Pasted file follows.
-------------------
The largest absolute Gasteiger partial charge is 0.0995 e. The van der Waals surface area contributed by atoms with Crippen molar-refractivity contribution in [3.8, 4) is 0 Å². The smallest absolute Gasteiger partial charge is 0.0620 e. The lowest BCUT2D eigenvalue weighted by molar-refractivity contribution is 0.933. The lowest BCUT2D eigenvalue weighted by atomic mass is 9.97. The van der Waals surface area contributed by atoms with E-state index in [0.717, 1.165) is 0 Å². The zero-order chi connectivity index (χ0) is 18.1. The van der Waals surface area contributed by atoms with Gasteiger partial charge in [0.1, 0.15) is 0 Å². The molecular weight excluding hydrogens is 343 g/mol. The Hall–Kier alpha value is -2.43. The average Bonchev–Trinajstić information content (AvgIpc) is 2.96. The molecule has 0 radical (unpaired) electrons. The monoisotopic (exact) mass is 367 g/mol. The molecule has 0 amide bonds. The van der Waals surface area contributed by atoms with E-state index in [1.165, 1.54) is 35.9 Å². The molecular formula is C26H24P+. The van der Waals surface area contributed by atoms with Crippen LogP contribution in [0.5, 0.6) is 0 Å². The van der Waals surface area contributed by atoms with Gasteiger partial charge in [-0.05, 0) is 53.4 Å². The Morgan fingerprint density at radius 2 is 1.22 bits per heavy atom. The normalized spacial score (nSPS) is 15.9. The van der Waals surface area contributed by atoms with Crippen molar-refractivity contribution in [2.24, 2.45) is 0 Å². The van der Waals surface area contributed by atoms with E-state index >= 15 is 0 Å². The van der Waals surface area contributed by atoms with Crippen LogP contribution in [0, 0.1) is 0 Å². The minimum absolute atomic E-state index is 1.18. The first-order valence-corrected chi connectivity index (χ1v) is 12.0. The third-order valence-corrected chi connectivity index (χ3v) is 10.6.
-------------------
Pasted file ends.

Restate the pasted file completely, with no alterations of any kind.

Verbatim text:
The largest absolute Gasteiger partial charge is 0.0995 e. The van der Waals surface area contributed by atoms with Crippen molar-refractivity contribution in [3.8, 4) is 0 Å². The smallest absolute Gasteiger partial charge is 0.0620 e. The lowest BCUT2D eigenvalue weighted by molar-refractivity contribution is 0.933. The lowest BCUT2D eigenvalue weighted by atomic mass is 9.97. The van der Waals surface area contributed by atoms with E-state index in [0.717, 1.165) is 0 Å². The zero-order chi connectivity index (χ0) is 18.1. The van der Waals surface area contributed by atoms with Gasteiger partial charge in [0.1, 0.15) is 0 Å². The molecular weight excluding hydrogens is 343 g/mol. The Hall–Kier alpha value is -2.43. The average Bonchev–Trinajstić information content (AvgIpc) is 2.96. The molecule has 0 radical (unpaired) electrons. The monoisotopic (exact) mass is 367 g/mol. The molecule has 0 amide bonds. The van der Waals surface area contributed by atoms with E-state index in [1.165, 1.54) is 35.9 Å². The molecular formula is C26H24P+. The van der Waals surface area contributed by atoms with Crippen LogP contribution in [0.5, 0.6) is 0 Å². The van der Waals surface area contributed by atoms with Gasteiger partial charge in [-0.05, 0) is 53.4 Å². The Morgan fingerprint density at radius 2 is 1.22 bits per heavy atom. The normalized spacial score (nSPS) is 15.9. The van der Waals surface area contributed by atoms with Crippen molar-refractivity contribution in [2.24, 2.45) is 0 Å². The van der Waals surface area contributed by atoms with E-state index >= 15 is 0 Å². The van der Waals surface area contributed by atoms with Crippen LogP contribution in [0, 0.1) is 0 Å². The minimum absolute atomic E-state index is 1.18. The first-order valence-corrected chi connectivity index (χ1v) is 12.0. The third-order valence-corrected chi connectivity index (χ3v) is 10.6.